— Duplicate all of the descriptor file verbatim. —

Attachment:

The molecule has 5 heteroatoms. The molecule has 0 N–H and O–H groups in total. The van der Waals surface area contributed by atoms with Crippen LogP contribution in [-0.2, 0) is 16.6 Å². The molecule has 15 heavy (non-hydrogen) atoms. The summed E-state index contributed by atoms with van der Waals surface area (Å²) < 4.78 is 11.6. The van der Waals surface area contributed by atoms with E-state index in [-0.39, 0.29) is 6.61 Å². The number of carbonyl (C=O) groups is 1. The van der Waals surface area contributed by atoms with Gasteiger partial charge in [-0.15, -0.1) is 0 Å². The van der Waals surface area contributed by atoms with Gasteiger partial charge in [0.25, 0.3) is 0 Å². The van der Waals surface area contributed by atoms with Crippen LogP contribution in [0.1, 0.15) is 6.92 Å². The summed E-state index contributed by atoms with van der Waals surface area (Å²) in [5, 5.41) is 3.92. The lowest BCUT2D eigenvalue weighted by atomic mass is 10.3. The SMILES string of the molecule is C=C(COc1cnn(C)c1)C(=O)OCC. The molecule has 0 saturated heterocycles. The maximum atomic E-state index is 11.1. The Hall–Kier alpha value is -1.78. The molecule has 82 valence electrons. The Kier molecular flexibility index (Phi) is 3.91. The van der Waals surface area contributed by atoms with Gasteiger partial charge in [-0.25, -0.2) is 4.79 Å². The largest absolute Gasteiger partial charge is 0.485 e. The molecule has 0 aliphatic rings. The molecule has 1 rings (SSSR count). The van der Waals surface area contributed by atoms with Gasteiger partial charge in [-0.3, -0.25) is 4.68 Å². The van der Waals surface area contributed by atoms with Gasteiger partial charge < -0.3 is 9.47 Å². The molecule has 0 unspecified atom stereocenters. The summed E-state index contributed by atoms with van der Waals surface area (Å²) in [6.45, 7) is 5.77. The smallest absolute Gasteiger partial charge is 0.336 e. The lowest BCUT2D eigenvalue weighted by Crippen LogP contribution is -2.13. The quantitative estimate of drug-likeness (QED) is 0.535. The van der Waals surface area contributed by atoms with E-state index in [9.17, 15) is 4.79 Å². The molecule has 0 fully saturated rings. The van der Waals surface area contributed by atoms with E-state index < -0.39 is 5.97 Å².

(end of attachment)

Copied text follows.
The molecule has 5 heteroatoms. The molecule has 0 N–H and O–H groups in total. The van der Waals surface area contributed by atoms with Crippen LogP contribution in [-0.2, 0) is 16.6 Å². The molecule has 15 heavy (non-hydrogen) atoms. The summed E-state index contributed by atoms with van der Waals surface area (Å²) < 4.78 is 11.6. The van der Waals surface area contributed by atoms with E-state index in [-0.39, 0.29) is 6.61 Å². The number of carbonyl (C=O) groups is 1. The van der Waals surface area contributed by atoms with Gasteiger partial charge in [-0.15, -0.1) is 0 Å². The van der Waals surface area contributed by atoms with Gasteiger partial charge in [0.25, 0.3) is 0 Å². The van der Waals surface area contributed by atoms with Crippen LogP contribution in [0.1, 0.15) is 6.92 Å². The summed E-state index contributed by atoms with van der Waals surface area (Å²) in [5, 5.41) is 3.92. The lowest BCUT2D eigenvalue weighted by atomic mass is 10.3. The SMILES string of the molecule is C=C(COc1cnn(C)c1)C(=O)OCC. The molecule has 0 saturated heterocycles. The maximum atomic E-state index is 11.1. The Hall–Kier alpha value is -1.78. The molecule has 82 valence electrons. The Kier molecular flexibility index (Phi) is 3.91. The van der Waals surface area contributed by atoms with Gasteiger partial charge in [-0.25, -0.2) is 4.79 Å². The largest absolute Gasteiger partial charge is 0.485 e. The molecule has 0 aliphatic rings. The molecule has 1 rings (SSSR count). The van der Waals surface area contributed by atoms with Gasteiger partial charge in [-0.3, -0.25) is 4.68 Å². The van der Waals surface area contributed by atoms with Gasteiger partial charge < -0.3 is 9.47 Å². The molecule has 0 unspecified atom stereocenters. The summed E-state index contributed by atoms with van der Waals surface area (Å²) in [6.45, 7) is 5.77. The smallest absolute Gasteiger partial charge is 0.336 e. The lowest BCUT2D eigenvalue weighted by Crippen LogP contribution is -2.13. The quantitative estimate of drug-likeness (QED) is 0.535. The van der Waals surface area contributed by atoms with E-state index in [9.17, 15) is 4.79 Å². The molecule has 0 fully saturated rings. The van der Waals surface area contributed by atoms with E-state index < -0.39 is 5.97 Å².